Michael van Gerwen has come up with an unusual way of describing what it’s like to play against darts rival James Wade.
The pair meet again in the Premier League tonight as the tournament makes its much-anticipated return to Dublin. Van Gerwen and Wade clashed in the semi-finals in Aberdeen last week, with the Dutchman winning 6-3 before being beaten by Jonny Clayton in the final and losing top spot.
Wade does have a recent victory over Van Gerwen to call on, winning their Premier League meeting in Birmingham in March. And while Van Gerwen will be favourite to triumph tonight, the three-time world champion insists it isn’t easy taking on The Machine.
“I’ve played him several times in this Premier League, but tonight is a new night,” he told DartsNews. “You always have to start very sharp against him, he’s a tricky player to play against. He almost hypnotises you and you have to stay sharp. He’s a champion at pretending he doesn’t care and then throwing superbly.”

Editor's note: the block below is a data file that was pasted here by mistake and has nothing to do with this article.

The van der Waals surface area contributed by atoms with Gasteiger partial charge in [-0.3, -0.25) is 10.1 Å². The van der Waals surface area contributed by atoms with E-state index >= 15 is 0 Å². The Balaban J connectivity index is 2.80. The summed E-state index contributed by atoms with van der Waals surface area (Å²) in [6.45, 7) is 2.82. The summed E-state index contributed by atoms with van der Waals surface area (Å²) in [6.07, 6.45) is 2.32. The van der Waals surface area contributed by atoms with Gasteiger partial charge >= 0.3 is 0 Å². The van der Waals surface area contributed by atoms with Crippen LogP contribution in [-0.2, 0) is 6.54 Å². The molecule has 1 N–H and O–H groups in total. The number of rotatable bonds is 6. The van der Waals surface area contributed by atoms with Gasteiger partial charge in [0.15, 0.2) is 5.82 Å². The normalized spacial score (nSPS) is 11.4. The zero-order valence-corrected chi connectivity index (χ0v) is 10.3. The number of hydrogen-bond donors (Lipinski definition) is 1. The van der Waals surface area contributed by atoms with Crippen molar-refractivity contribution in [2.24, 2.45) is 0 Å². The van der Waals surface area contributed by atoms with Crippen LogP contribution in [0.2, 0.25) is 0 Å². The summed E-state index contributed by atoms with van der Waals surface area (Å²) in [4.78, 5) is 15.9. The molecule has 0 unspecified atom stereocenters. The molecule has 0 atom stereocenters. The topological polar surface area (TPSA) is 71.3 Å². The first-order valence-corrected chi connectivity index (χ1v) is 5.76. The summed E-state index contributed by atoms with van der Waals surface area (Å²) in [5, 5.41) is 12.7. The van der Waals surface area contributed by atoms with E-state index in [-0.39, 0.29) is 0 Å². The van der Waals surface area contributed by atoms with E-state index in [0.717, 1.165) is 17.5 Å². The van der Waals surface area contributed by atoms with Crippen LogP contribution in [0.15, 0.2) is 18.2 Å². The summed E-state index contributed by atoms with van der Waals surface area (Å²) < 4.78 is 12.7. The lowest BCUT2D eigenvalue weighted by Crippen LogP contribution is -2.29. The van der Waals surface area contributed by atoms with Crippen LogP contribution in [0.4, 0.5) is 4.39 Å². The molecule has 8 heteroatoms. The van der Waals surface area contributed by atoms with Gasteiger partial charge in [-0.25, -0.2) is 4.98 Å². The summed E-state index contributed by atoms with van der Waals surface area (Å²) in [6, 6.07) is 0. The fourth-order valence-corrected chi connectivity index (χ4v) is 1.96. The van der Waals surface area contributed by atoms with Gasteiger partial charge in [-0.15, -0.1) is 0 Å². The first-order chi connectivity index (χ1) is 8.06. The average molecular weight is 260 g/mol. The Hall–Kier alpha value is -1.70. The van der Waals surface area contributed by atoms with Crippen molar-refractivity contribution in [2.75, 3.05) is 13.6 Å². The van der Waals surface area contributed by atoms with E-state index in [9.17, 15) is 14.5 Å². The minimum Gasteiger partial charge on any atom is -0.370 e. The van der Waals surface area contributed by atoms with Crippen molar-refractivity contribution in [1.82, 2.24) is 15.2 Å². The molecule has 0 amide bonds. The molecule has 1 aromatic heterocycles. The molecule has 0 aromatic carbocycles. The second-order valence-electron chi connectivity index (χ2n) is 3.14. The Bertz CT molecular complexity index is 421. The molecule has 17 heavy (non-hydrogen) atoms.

The winner of the Van Gerwen-Wade match will face Gerwyn Price or Joe Cullen in the semi-finals. The other quarter-finals see basement duo Michael Smith and Gary Anderson meet for the right to face Jonny Clayton or Peter Wright in the last four. It’s a huge night for Anderson and Smith in what is a must-win night for both. The former sits at the foot of the table with just seven points so far and only one night win to his name.
However, the Flying Scotsman insists he isn’t out of contention yet, with five points on the table if he can reach the final and win it.
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"If you can win the next three weeks then it's 15 points and I know I'm right in the mix for the play-offs," said Anderson. "If I play like I did the night that I won in Nottingham then I'll be okay – it's just that those nights are too few and far between at the moment."
On his meeting with Smith, Anderson said: “Michael's been in a couple of finals this season and we all know how good he can be. It's a few weeks now since he's won and he's in a bit of a rut, similar to me, and it's hard to get out of it.
"Even winning your first game one night can change things around but the more you lose the harder it gets. If you get a couple of results, all of a sudden things can change the other way. The way this Premier League's gone, if you get a shot and don't take it you're bang in trouble and we both know that. I always seem to turn up and play well against Michael – even in some of the floor tournaments we've had some brilliant matches."
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